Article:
Why Latin is an essential skill in the digital age

2 Jan|Harry Mount

Get ahead, learn Latin: Cicero

Learning Latin is a great way to transcend the limitations of social media and today’s fragmentary discourse, says Harry Mount

Many congrats to Benjamin Auslin, a pupil at Montgomery Blair High School in Maryland, America.

Not only has this boy genius twice achieved a perfect score in the National Latin Exam; he’s also written a marvellous piece in the FT [note: behind paywall] about the joys and usefulness of Latin in the digital age.

We’ve all heard the usual defences of Latin: it trains the mind; it’s the root of all romance languages; yadda-yadda… All those defences are true but they’ve become tired through overuse.

Master Auslin brilliantly constructs another defence:

“In today’s digital world, the language is more necessary than ever to teach us critical thinking and powerful expression… Being able to break down and rebuild sentences — that is, being able clearly to comprehend or construct a thought — is a skill that translates well into English. But my generation speaks a dialect of English that is native to the internet, and we are losing our ability to understand how our language works. English, mostly thanks to politics and social media, is being degraded tweet by tweet. We live in a world of hashtags, of broken sentences and fragments of ideas published on social media…”

Auslin is spot on. Yes, the internet is bloody marvellous – I spend most of my waking hours on it. And yes, texts, tweets and emails are crucial ways of communicating – I use all of them. And yes, it’s fine to abbreviate language for these little chunks of communication.

But what if you only ever deal in the chunks? If you never look back at the full-length, source language (I mean English)? Then you’re cutting yourself off at the knees.

A good education in the English language enables you to write down exactly what you’re thinking or saying and communicate every single aspect of your words. If you only know a few basic written chunks, then you can only transcribe a limited amount of the spoken or the thought word.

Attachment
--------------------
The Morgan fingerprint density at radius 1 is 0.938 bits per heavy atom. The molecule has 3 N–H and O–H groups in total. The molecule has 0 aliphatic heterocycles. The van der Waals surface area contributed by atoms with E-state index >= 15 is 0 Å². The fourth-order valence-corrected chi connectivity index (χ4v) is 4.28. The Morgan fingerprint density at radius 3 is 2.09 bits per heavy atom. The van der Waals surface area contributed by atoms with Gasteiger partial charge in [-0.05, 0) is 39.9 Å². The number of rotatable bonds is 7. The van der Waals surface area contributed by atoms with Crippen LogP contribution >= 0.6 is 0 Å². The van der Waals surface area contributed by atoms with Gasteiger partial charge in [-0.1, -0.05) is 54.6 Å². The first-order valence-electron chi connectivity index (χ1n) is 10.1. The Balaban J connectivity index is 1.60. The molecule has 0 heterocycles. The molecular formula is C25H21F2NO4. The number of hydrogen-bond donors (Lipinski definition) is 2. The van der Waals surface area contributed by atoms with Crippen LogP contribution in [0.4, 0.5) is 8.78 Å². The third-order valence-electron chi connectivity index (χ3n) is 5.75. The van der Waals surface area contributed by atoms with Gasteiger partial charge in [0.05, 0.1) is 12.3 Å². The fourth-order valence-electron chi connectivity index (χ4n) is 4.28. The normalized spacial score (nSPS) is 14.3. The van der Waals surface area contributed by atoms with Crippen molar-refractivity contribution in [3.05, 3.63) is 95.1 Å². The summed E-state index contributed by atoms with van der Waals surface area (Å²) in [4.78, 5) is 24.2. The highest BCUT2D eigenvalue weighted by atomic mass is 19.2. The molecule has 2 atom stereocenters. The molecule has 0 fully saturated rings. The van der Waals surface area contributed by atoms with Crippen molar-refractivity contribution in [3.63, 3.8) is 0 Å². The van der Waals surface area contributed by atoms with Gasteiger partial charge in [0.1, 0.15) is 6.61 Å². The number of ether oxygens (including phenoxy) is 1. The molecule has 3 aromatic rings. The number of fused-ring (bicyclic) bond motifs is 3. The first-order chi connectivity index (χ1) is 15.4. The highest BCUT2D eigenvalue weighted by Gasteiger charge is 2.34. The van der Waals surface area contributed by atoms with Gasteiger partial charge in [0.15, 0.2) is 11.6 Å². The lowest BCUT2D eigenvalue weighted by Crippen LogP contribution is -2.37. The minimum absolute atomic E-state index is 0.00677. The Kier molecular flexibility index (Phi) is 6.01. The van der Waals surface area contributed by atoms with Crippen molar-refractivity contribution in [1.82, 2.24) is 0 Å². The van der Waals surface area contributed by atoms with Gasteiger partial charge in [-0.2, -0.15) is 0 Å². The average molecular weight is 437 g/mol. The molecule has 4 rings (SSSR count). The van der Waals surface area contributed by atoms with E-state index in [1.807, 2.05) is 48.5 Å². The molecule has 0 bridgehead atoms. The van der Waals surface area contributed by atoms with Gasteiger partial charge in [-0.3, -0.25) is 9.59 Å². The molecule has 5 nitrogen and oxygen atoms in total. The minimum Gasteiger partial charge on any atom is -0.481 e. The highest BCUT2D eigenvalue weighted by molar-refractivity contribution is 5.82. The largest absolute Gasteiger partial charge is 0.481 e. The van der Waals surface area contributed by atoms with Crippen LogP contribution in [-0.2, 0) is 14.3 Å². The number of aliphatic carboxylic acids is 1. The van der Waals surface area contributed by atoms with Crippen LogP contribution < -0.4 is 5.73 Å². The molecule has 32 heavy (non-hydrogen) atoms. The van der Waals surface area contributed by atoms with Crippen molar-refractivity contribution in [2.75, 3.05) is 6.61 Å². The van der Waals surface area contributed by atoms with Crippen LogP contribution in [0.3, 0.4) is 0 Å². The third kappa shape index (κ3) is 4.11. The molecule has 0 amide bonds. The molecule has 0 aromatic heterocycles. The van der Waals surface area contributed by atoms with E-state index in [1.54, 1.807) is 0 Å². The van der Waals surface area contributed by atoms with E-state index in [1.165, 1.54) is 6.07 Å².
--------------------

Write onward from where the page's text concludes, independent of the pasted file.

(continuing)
The anti-grammarians like to say that, because we can all speak fluently, then we can naturally write fluently, too. Not true.

Actually, to clearly write down what we say in a colloquial way takes a great command of written English. I used to edit Boris Johnson’s copy at the Daily Telegraph when he was a columnist there. I say “edit” but his articles never needed a word changing because he wrote with such skill and facility. His style was chatty and jokey but the prose only flowed so well because every word, comma and full stop was artfully placed.

I’m sure his classical education had a great deal to do with it. On the Telegraph, I was in charge of interns. They were universally bright but, whether they were privately or state-educated, most of them got their grammar wrong. Except for the classicists – they never slipped up.

And that was because, like Master Auslin, they had studied language down to its bare roots. People say Latin and Greek are very like English; and it’s true, two thirds of English words are classical in origin. But, in fact, Latin and Greek are extremely different from English: how often do you use a gerundive or an ablative absolute in English?

It is in crunching the brain’s cogs – as Boris puts it – in working out how one ancient language changes to another and, in turn, morphs into English, along with all its other ingredients, that you really think about the structure, not just of English, but of all languages.

Then you begin not just to hear how language works – as all language speakers do – but also how to see how it is constructed and how it can be transferred from mouth and brain to page.

Benjamin Auslin knows how to do this, as his beautifully written FT piece shows. But, sadly, his skill is all too rare. Only six out of 698 pupils in his school year take Latin.

Harry Mount is author of Amo, Amas, Amat and All That (Short Books)